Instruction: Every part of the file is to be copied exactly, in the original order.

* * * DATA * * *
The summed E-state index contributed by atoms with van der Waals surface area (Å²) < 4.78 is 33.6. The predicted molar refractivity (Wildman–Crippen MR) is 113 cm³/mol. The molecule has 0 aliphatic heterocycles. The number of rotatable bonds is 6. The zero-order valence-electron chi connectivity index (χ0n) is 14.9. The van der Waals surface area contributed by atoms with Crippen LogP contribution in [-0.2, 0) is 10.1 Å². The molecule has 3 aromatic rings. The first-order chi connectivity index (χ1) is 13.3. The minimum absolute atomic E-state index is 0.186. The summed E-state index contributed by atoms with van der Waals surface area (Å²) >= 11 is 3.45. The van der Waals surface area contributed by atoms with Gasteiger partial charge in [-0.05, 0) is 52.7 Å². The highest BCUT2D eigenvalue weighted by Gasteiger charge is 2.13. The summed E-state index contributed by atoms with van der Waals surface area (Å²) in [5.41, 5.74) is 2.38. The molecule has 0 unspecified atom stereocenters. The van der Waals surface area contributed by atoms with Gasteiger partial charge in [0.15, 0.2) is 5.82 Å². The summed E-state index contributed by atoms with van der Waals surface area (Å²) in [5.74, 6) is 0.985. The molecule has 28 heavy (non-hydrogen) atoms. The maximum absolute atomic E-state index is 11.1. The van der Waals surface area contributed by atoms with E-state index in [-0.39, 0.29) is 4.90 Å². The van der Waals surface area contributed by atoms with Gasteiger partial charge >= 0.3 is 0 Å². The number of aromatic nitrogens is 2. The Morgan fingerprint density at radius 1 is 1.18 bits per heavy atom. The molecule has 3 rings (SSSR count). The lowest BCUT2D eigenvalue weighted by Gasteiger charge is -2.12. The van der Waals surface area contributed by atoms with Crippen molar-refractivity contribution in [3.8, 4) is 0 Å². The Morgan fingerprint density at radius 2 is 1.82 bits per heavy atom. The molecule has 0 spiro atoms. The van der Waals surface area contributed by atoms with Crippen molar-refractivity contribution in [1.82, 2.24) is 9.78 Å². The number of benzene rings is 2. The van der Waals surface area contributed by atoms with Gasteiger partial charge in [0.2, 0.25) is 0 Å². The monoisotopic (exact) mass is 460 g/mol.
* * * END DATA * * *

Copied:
The summed E-state index contributed by atoms with van der Waals surface area (Å²) < 4.78 is 33.6. The predicted molar refractivity (Wildman–Crippen MR) is 113 cm³/mol. The molecule has 0 aliphatic heterocycles. The number of rotatable bonds is 6. The zero-order valence-electron chi connectivity index (χ0n) is 14.9. The van der Waals surface area contributed by atoms with Crippen LogP contribution in [-0.2, 0) is 10.1 Å². The molecule has 3 aromatic rings. The first-order chi connectivity index (χ1) is 13.3. The minimum absolute atomic E-state index is 0.186. The summed E-state index contributed by atoms with van der Waals surface area (Å²) >= 11 is 3.45. The van der Waals surface area contributed by atoms with Gasteiger partial charge in [-0.05, 0) is 52.7 Å². The highest BCUT2D eigenvalue weighted by Gasteiger charge is 2.13. The summed E-state index contributed by atoms with van der Waals surface area (Å²) in [5.41, 5.74) is 2.38. The molecule has 0 unspecified atom stereocenters. The van der Waals surface area contributed by atoms with Gasteiger partial charge in [0.15, 0.2) is 5.82 Å². The summed E-state index contributed by atoms with van der Waals surface area (Å²) in [5.74, 6) is 0.985. The molecule has 28 heavy (non-hydrogen) atoms. The maximum absolute atomic E-state index is 11.1. The van der Waals surface area contributed by atoms with E-state index in [-0.39, 0.29) is 4.90 Å². The van der Waals surface area contributed by atoms with Gasteiger partial charge >= 0.3 is 0 Å². The number of aromatic nitrogens is 2. The Morgan fingerprint density at radius 1 is 1.18 bits per heavy atom. The molecule has 3 rings (SSSR count). The lowest BCUT2D eigenvalue weighted by Gasteiger charge is -2.12. The van der Waals surface area contributed by atoms with Crippen molar-refractivity contribution in [3.8, 4) is 0 Å². The Morgan fingerprint density at radius 2 is 1.82 bits per heavy atom. The molecule has 0 spiro atoms. The van der Waals surface area contributed by atoms with Crippen molar-refractivity contribution in [1.82, 2.24) is 9.78 Å². The number of benzene rings is 2. The van der Waals surface area contributed by atoms with Gasteiger partial charge in [0.2, 0.25) is 0 Å². The monoisotopic (exact) mass is 460 g/mol.